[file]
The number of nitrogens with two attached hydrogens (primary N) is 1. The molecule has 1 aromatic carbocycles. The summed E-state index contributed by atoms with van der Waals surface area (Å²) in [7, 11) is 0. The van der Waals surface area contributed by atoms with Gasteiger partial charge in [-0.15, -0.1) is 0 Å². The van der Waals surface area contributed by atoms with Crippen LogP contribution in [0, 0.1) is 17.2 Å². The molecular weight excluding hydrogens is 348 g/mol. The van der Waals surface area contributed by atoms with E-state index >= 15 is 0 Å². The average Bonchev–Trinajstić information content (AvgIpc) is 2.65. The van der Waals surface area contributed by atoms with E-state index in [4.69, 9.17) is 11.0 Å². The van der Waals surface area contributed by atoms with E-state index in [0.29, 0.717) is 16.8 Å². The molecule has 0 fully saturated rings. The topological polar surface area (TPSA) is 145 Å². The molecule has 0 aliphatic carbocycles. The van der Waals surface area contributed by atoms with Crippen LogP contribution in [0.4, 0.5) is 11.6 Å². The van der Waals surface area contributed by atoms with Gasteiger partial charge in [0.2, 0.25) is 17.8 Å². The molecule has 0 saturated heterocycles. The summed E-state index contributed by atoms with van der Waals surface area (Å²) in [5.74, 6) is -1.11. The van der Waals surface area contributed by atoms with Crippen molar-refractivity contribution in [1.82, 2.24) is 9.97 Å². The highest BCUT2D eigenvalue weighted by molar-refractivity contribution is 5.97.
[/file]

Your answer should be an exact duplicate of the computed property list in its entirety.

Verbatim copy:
The number of nitrogens with two attached hydrogens (primary N) is 1. The molecule has 1 aromatic carbocycles. The summed E-state index contributed by atoms with van der Waals surface area (Å²) in [7, 11) is 0. The van der Waals surface area contributed by atoms with Gasteiger partial charge in [-0.15, -0.1) is 0 Å². The van der Waals surface area contributed by atoms with Crippen LogP contribution in [0, 0.1) is 17.2 Å². The molecular weight excluding hydrogens is 348 g/mol. The van der Waals surface area contributed by atoms with E-state index >= 15 is 0 Å². The average Bonchev–Trinajstić information content (AvgIpc) is 2.65. The van der Waals surface area contributed by atoms with E-state index in [4.69, 9.17) is 11.0 Å². The van der Waals surface area contributed by atoms with E-state index in [0.29, 0.717) is 16.8 Å². The molecule has 0 fully saturated rings. The topological polar surface area (TPSA) is 145 Å². The molecule has 0 aliphatic carbocycles. The van der Waals surface area contributed by atoms with Crippen LogP contribution in [0.4, 0.5) is 11.6 Å². The van der Waals surface area contributed by atoms with Gasteiger partial charge in [0.2, 0.25) is 17.8 Å². The molecule has 0 saturated heterocycles. The summed E-state index contributed by atoms with van der Waals surface area (Å²) in [5.74, 6) is -1.11. The van der Waals surface area contributed by atoms with Crippen molar-refractivity contribution in [1.82, 2.24) is 9.97 Å². The highest BCUT2D eigenvalue weighted by molar-refractivity contribution is 5.97.